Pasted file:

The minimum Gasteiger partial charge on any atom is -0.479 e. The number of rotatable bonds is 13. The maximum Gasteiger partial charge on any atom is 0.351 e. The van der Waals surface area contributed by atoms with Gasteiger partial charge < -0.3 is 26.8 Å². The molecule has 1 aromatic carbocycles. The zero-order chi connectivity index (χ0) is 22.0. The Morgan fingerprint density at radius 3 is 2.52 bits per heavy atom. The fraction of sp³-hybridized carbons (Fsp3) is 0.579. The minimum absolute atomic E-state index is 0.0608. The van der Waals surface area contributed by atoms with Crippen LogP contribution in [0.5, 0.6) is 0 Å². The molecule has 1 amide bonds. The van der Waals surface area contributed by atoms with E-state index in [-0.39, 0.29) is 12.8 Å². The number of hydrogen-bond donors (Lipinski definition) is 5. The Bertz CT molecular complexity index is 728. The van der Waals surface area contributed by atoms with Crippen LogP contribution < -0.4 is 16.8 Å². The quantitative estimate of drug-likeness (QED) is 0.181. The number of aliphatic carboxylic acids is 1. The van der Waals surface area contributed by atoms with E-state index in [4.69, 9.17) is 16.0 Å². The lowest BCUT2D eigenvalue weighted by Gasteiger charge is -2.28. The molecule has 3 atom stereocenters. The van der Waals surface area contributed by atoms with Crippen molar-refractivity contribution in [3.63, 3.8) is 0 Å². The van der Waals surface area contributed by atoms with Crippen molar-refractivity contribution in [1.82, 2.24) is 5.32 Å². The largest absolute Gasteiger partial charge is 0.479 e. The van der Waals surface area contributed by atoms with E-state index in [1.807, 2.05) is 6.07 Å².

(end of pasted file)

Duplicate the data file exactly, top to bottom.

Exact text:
The minimum Gasteiger partial charge on any atom is -0.479 e. The number of rotatable bonds is 13. The maximum Gasteiger partial charge on any atom is 0.351 e. The van der Waals surface area contributed by atoms with Gasteiger partial charge < -0.3 is 26.8 Å². The molecule has 1 aromatic carbocycles. The zero-order chi connectivity index (χ0) is 22.0. The Morgan fingerprint density at radius 3 is 2.52 bits per heavy atom. The fraction of sp³-hybridized carbons (Fsp3) is 0.579. The minimum absolute atomic E-state index is 0.0608. The van der Waals surface area contributed by atoms with Crippen LogP contribution in [0.5, 0.6) is 0 Å². The molecule has 1 amide bonds. The van der Waals surface area contributed by atoms with E-state index in [-0.39, 0.29) is 12.8 Å². The number of hydrogen-bond donors (Lipinski definition) is 5. The Bertz CT molecular complexity index is 728. The van der Waals surface area contributed by atoms with Crippen LogP contribution < -0.4 is 16.8 Å². The quantitative estimate of drug-likeness (QED) is 0.181. The number of aliphatic carboxylic acids is 1. The van der Waals surface area contributed by atoms with E-state index in [4.69, 9.17) is 16.0 Å². The lowest BCUT2D eigenvalue weighted by Gasteiger charge is -2.28. The molecule has 3 atom stereocenters. The van der Waals surface area contributed by atoms with Crippen molar-refractivity contribution in [3.63, 3.8) is 0 Å². The van der Waals surface area contributed by atoms with Crippen molar-refractivity contribution in [1.82, 2.24) is 5.32 Å². The largest absolute Gasteiger partial charge is 0.479 e. The van der Waals surface area contributed by atoms with E-state index in [1.807, 2.05) is 6.07 Å².